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Limited-Limited Commercial Insurance

Bob Mackey, Senior Vice President

Falcon Insurance Agency (NAFI Flight Instructor Insurance Plan)

In the aviation insurance industry, we use several terms to describe the types of uses airplane are insured for. For example, “pleasure and business” (a.k.a. “P&B”) means the non-commercial use of an airplane by the owner (named insured), as well as any other permissive user who meets the approved pilot warranty. Here’s one example of the P&B wording taken from an airplane insurance policy: “AIRCRAFT USE. The policy shall not apply to any Insured while the aircraft is being used with the knowledge and consent of such Insured for any purpose involving a charge intended to result in financial profit to such Insured unless otherwise indicated herein.”

Another term used to describe an approved use is “limited commercial.” This means the use of the insured airplane for rental to student pilots for the purpose of receiving dual instruction for a charge and rental to student pilots for the purpose of supervised solo flight in conjunction with flight instruction. In addition, limited commercial traditionally includes rental of the insured airplane to pilots who have a pilot certificate and medical certificate appropriate to the airplane being flown, including an appropriate check out.

Typically if it costs $1,000 to insure an airplane for P&B uses, it will cost approximately $5,000 to insure the same airplane for limited commercial uses. You’re probably thinking that seems like a big jump just to add instruction and rental, but the fact is, instruction and rental are two of the highest losses for insurance companies, and subsequently, the insurance companies charge a much higher price for insurance for those operations.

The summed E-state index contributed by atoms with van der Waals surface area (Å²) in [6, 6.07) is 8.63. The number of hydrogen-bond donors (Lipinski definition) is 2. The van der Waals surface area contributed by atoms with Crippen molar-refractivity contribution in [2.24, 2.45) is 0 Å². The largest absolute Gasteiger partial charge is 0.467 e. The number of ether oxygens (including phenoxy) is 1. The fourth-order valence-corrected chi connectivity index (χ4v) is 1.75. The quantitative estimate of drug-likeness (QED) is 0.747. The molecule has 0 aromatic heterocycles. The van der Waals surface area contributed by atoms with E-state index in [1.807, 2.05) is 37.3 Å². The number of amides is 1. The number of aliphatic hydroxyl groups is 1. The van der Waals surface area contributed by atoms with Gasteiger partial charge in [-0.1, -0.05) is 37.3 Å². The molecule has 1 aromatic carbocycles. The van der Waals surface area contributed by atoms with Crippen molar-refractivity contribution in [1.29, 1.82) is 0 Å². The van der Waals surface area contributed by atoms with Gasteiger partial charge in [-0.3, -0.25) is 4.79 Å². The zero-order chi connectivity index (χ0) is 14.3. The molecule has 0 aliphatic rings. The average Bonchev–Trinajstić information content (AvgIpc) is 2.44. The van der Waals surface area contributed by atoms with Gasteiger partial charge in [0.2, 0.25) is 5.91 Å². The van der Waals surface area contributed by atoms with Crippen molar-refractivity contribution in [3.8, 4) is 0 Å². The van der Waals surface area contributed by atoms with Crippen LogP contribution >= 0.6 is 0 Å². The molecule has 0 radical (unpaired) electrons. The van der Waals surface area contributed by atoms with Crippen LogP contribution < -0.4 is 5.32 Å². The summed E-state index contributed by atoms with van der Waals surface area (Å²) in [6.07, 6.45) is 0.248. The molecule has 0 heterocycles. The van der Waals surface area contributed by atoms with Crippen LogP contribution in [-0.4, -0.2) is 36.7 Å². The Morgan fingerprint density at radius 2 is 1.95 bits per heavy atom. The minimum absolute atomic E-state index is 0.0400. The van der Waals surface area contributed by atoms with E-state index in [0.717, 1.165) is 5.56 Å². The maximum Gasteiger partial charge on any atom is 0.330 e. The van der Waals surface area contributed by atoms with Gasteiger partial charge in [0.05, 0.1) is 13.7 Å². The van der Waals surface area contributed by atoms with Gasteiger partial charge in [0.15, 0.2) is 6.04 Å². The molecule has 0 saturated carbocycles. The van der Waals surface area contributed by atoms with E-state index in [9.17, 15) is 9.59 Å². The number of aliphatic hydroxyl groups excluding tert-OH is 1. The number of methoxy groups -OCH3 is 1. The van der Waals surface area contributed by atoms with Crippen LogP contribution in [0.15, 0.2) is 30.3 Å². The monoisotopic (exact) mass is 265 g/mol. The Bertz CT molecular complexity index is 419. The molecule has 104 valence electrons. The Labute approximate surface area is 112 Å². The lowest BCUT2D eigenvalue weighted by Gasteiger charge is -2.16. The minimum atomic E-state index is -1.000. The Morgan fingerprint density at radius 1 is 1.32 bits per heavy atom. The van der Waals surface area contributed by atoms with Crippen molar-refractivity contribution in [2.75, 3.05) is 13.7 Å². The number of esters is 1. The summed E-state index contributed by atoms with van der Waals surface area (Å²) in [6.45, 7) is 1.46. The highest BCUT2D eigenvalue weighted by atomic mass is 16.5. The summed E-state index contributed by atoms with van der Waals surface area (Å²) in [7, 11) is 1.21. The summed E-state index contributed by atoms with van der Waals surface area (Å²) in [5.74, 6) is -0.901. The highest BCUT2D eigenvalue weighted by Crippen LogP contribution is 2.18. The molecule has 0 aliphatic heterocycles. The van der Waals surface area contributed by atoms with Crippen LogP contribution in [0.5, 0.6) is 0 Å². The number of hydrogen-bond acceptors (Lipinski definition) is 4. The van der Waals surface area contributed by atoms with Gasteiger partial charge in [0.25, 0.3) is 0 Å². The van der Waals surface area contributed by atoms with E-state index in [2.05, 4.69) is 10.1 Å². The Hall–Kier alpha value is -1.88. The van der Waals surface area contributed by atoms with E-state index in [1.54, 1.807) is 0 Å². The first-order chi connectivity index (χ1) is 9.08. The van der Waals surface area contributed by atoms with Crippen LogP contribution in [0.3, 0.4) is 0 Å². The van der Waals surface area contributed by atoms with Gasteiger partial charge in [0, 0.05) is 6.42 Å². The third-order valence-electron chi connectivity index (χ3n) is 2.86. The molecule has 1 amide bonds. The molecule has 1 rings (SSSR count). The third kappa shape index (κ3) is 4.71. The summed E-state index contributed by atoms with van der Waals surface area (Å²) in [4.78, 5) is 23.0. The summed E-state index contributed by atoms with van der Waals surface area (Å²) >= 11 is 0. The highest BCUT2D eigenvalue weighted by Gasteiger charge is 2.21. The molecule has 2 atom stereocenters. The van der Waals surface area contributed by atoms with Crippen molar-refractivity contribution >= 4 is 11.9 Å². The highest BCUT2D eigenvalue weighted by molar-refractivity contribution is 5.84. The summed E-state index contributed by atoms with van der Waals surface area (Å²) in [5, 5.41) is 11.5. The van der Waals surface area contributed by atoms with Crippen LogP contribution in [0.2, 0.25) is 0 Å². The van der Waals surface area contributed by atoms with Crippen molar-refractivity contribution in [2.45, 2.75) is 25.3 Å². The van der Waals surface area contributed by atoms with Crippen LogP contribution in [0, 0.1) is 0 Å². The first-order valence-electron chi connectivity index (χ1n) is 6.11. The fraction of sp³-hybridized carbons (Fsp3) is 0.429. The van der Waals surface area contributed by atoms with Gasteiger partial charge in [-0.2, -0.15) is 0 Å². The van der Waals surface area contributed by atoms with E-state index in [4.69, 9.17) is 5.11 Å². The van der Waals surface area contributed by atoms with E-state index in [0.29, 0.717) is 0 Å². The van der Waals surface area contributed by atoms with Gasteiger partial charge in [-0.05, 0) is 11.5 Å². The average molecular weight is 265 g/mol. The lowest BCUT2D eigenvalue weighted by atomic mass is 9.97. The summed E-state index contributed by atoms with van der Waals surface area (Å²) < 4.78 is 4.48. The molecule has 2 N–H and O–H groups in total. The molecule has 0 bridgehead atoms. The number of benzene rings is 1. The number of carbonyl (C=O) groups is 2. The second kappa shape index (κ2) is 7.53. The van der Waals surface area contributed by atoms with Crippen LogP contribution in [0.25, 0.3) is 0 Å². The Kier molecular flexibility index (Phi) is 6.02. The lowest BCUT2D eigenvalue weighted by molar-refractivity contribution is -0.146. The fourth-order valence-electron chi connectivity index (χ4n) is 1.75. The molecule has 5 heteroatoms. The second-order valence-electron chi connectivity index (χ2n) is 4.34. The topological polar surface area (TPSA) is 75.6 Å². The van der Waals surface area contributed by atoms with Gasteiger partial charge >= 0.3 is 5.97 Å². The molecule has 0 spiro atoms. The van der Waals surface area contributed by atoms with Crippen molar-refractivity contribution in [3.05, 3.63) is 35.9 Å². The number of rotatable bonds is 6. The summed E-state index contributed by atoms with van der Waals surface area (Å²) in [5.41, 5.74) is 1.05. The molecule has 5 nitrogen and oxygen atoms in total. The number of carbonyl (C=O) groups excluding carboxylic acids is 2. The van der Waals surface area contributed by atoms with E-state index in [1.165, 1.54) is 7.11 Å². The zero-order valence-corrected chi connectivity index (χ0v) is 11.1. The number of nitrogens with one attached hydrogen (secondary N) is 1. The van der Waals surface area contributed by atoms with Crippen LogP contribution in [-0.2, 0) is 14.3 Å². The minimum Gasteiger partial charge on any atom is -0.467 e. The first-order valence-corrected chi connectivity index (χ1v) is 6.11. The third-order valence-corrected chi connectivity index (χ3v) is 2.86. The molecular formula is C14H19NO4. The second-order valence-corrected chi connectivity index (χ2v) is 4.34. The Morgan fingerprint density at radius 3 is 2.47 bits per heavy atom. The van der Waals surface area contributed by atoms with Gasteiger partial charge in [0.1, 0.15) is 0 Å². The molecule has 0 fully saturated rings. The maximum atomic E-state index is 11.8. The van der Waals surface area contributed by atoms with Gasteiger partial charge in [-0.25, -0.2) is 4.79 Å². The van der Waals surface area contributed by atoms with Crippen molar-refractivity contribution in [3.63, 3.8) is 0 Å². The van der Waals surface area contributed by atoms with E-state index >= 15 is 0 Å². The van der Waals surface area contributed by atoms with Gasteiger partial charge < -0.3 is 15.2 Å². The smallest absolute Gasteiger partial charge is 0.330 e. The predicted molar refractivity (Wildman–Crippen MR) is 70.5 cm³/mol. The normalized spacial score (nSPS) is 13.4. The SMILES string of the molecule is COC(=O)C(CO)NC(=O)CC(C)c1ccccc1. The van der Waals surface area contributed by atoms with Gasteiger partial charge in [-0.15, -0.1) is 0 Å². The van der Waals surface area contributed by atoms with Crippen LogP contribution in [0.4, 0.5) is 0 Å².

The problem is that flight schools that also rent airplanes have a wide range of flight-training and rental activity, yet they all seem to be paying the same for their insurance. This forces smaller, less-busy flight schools to struggle with higher insurance costs per flight hour flown.

Recently, one aviation insurance company developed and released a new methodology to price their insurance for flight schools. This new approach is based on the number of hours flown. On the surface this sounds like a good idea. The question is, do busier flight schools that fly more instruction and rental hours have fewer losses per flight hours flown (dollars to the insurance company) verses a less-busy flight schoolè Time will tell if this approach works for the insurance company. At the same time, it’ll be interesting to see if this concept works out well for the flight schools.

But what if you’re a flight instructor, and you want to do a little flight instruction—maybe one or two students—just to keep yourself proficient as an instructorè Or, what if you own a tailwheel airplane, and you want to do occasional tailwheel transition trainingè Will your annual premium increases by five times to go from a P&B approved use to limited commercialè Maybe not; recently a few aviation insurance companies began to do a little deeper underwriting (analysis) to offer what I’ve come to call “Limited-Limited Commercial.”

What the insurance company does is offer a premium someplace between P&B and limited commercial. This seems to work.

Let’s take an Aeronca Champ used for P&B uses. The annual premium might be around $800 to $900. If this airplane were used for limited commercial uses, the annual cost of insurance might be somewhere between $4,500 and $6,000. Under limited-limited commercial use, where the airplane is used strictly for P&B and tailwheel transition training, the annual premium might be around $1,700 to $2,000; granted there would be no solo operations by the individual receiving dual instruction, but that isn’t really normal in transition training anyway. Likewise, teaching one or two students in a Cessna 172 might fall somewhere in the $3,000 to $3,500 range, versus $7,000 to $8,000 for full limited commercial uses.

I tip my hat to the aviation insurance companies that are willing to consider these types of limited-limited commercial flight-training operations.

To find out more about the NAFI Flight Instructor Insurance Plan call 866-243-NAFI (6234) or go online at www.NAFINet.org. NAFI Insurance Check-Outs is a special NAFI Member benefit. If you’ve got topic or question you would like to see addressed in NAFI Insurance Check-Outs, please send it to Bob Mackey at [email protected].